Sunday morning, clocks across the United States will spring forward from 12:59 a.m. to 2 a.m., ushering in the 2020 season of daylight saving time.
Florida lawmakers voted to make daylight saving time permanent in the state in 2018, passing the Sunshine Protection Act, which then-Gov. Rick Scott signed into law. Yet here we are, having made the switch to Eastern Standard Time back in November, with no plan formally in place to cement daylight saving time's permanence in the Sunshine State.
So what's the holdup?
Under the federal Uniform Time Act of 1966, which regulates time zones, states can choose to exempt themselves from daylight time, but there are no laws on the books allowing states to opt out of standard time.
That means it would require an act of U.S. Congress to allow Florida's Sunshine Protection Act to take effect.
And that's just what Sen. Marco Rubio is looking to instigate with the Sunshine Protection Act of 2019, filed March 6, 2019, in the Senate. Sen. Rick Scott cosponsored the bill.
After two readings, the bill was referred to the Committee on Commerce, Science and Transportation. The committee has not yet held a hearing on the bill.
Rubio's staff said the push to pass the Sunshine Protection Act of 2019 has gained bipartisan support from several cosponsors, including Sens. Sheldon Whitehouse, D-R.I., Pat Toomey, R-Pa., Marsha Blackburn, R-Tenn., Ron Wyden, D-Ore., Lamar Alexander, R-Tenn., and Patty Murray, D-Wash.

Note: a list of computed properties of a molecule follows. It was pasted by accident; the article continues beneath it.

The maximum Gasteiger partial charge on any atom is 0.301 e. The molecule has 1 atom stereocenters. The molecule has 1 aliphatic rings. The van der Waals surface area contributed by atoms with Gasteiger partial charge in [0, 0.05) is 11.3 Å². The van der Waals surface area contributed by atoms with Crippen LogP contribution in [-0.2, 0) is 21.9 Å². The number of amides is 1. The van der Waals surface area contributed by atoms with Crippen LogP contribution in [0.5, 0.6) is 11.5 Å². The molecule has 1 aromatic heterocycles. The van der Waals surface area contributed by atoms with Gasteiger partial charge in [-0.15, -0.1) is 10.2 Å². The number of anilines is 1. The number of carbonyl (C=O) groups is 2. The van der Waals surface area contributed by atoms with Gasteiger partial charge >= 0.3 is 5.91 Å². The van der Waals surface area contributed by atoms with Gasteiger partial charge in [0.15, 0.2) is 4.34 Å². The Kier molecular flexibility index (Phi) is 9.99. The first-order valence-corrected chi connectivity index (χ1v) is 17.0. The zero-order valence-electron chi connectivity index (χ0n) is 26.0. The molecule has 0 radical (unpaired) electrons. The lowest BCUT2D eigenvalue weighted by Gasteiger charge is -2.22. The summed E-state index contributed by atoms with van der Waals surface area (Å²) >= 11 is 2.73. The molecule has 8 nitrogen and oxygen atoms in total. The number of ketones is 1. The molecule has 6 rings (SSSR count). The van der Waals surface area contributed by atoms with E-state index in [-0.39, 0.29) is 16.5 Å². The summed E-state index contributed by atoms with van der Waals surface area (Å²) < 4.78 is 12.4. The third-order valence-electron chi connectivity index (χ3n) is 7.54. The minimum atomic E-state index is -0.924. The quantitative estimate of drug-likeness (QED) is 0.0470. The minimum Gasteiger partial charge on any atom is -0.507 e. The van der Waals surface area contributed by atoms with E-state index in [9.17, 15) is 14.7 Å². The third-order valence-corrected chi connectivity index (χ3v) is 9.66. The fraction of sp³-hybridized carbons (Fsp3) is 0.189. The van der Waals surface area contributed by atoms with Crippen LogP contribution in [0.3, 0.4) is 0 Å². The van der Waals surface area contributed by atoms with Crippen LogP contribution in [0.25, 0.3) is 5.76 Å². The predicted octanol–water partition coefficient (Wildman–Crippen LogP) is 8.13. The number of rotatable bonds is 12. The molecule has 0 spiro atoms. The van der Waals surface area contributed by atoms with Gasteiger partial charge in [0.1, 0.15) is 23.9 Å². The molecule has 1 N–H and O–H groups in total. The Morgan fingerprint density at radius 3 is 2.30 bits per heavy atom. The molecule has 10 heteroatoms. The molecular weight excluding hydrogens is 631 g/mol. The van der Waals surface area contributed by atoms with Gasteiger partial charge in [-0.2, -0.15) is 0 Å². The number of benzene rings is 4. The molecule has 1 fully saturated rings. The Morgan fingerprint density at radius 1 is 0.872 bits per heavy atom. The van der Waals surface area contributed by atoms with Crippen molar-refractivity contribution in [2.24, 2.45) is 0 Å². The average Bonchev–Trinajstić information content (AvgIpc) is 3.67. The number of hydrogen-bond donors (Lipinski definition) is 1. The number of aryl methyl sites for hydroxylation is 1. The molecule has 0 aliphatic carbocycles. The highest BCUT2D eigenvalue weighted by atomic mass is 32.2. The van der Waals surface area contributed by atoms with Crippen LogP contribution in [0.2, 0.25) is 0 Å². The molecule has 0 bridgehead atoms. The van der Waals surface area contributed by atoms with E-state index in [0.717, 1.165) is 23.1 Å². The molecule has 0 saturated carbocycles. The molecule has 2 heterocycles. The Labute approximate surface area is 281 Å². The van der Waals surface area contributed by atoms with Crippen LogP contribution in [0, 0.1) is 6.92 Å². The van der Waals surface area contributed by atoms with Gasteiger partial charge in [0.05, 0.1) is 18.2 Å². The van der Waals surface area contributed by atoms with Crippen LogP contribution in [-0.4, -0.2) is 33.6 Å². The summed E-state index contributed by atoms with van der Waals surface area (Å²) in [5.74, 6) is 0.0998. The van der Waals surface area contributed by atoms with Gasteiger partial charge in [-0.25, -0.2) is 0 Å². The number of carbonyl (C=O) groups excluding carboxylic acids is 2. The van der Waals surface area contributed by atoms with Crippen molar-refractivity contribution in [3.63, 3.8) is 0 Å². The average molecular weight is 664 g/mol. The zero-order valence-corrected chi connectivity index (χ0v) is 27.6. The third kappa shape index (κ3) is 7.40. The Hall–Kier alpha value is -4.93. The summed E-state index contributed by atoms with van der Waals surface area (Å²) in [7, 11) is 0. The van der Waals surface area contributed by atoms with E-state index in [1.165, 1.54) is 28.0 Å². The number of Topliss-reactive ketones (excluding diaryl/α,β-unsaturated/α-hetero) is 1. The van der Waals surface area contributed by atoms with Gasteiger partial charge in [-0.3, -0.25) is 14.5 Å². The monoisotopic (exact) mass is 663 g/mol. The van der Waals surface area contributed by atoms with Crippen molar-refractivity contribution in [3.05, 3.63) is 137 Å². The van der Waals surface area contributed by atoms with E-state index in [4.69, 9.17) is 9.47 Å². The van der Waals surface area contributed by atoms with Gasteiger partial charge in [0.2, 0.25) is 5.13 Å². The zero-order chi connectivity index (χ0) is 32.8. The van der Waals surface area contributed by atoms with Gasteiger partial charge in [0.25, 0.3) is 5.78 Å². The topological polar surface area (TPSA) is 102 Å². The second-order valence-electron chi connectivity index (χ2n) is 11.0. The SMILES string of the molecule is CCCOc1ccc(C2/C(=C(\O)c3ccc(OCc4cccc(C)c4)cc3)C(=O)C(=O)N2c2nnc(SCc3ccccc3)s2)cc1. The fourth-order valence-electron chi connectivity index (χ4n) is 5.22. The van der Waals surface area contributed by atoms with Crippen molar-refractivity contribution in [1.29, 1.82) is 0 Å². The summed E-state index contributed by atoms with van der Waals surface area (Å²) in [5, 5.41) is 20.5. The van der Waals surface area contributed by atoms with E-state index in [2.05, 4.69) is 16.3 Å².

Washington and Tennessee also passed laws last year to make daylight saving time permanent.
“On March 8 we have to spring our clocks forward again, and I hope it’s the last time we have to do it," Rubio said. "It’s time for Congress to pass my Sunshine Protection Act to make daylight saving time permanent so we can stop this silly, outdated practice of changing our clocks twice a year.”
President Donald Trump has also voiced his support for making daylight saving time permanent.
Another option for Florida's hopes for yearlong daylight saving time would be for the governor or legislature to request the U.S. Department of Transportation to change the entire state's time zone to Central Standard Time in November, when clocks would otherwise "fall back" to Eastern Standard Time. That would effectively keep Florida's clocks in place, at least until the following March, when daylight saving time would once again take effect.
According to the U.S. DOT website, "the principal standard for deciding whether to change a time zone is the convenience of commerce, which is defined very broadly to include consideration of all of the impacts upon a community that would result in a change in its standard of time." It goes on to say that such a request for just one county normally takes between six months and one year to complete.
Florida's 2018 Sunshine Protection Act does not mention the option of requesting a change from the U.S. DOT.
"With the vast majority of Americans participating in DST for eight months out of the year, it has become clear this antiquated practice no longer serves any purpose," Rubio said in a letter to Senate. "Adversely, studies have shown the time change has negative impacts, and that extending DST can benefit the economy and reduce energy consumption."